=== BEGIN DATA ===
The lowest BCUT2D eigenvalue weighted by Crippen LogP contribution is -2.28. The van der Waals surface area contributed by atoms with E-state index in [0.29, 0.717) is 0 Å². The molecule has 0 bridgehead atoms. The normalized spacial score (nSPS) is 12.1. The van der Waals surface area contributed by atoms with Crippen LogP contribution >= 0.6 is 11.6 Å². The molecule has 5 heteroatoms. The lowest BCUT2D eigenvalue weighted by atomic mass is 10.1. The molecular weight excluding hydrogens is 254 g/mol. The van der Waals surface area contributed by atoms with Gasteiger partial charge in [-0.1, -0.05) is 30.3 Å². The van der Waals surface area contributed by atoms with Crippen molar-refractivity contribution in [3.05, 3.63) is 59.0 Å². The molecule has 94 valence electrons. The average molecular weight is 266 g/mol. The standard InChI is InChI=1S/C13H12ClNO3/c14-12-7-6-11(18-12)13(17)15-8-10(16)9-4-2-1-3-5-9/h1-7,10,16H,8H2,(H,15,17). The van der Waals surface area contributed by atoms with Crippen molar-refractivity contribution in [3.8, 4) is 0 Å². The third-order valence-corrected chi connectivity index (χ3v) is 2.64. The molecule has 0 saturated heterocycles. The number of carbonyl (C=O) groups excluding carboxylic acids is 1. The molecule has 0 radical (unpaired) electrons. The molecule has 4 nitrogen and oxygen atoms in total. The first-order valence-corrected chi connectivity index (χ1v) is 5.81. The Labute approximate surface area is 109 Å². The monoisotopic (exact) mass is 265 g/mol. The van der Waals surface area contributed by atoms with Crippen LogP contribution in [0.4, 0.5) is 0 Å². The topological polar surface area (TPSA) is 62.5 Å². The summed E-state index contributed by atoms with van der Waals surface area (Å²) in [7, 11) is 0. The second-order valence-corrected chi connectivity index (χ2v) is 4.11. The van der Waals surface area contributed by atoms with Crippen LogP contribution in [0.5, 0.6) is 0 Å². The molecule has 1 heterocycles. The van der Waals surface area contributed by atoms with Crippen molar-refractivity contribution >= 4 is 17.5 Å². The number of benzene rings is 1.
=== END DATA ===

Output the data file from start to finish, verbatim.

The lowest BCUT2D eigenvalue weighted by Crippen LogP contribution is -2.28. The van der Waals surface area contributed by atoms with E-state index in [0.29, 0.717) is 0 Å². The molecule has 0 bridgehead atoms. The normalized spacial score (nSPS) is 12.1. The van der Waals surface area contributed by atoms with Crippen LogP contribution >= 0.6 is 11.6 Å². The molecule has 5 heteroatoms. The lowest BCUT2D eigenvalue weighted by atomic mass is 10.1. The molecular weight excluding hydrogens is 254 g/mol. The van der Waals surface area contributed by atoms with Gasteiger partial charge in [-0.1, -0.05) is 30.3 Å². The van der Waals surface area contributed by atoms with Crippen molar-refractivity contribution in [3.05, 3.63) is 59.0 Å². The molecule has 94 valence electrons. The average molecular weight is 266 g/mol. The standard InChI is InChI=1S/C13H12ClNO3/c14-12-7-6-11(18-12)13(17)15-8-10(16)9-4-2-1-3-5-9/h1-7,10,16H,8H2,(H,15,17). The van der Waals surface area contributed by atoms with Crippen molar-refractivity contribution in [3.8, 4) is 0 Å². The third-order valence-corrected chi connectivity index (χ3v) is 2.64. The molecule has 0 saturated heterocycles. The number of carbonyl (C=O) groups excluding carboxylic acids is 1. The molecule has 0 radical (unpaired) electrons. The molecule has 4 nitrogen and oxygen atoms in total. The first-order valence-corrected chi connectivity index (χ1v) is 5.81. The Labute approximate surface area is 109 Å². The monoisotopic (exact) mass is 265 g/mol. The van der Waals surface area contributed by atoms with Crippen LogP contribution in [0.4, 0.5) is 0 Å². The topological polar surface area (TPSA) is 62.5 Å². The summed E-state index contributed by atoms with van der Waals surface area (Å²) in [7, 11) is 0. The second-order valence-corrected chi connectivity index (χ2v) is 4.11. The van der Waals surface area contributed by atoms with Crippen LogP contribution in [0.5, 0.6) is 0 Å². The molecule has 1 heterocycles. The van der Waals surface area contributed by atoms with Crippen molar-refractivity contribution >= 4 is 17.5 Å². The number of benzene rings is 1.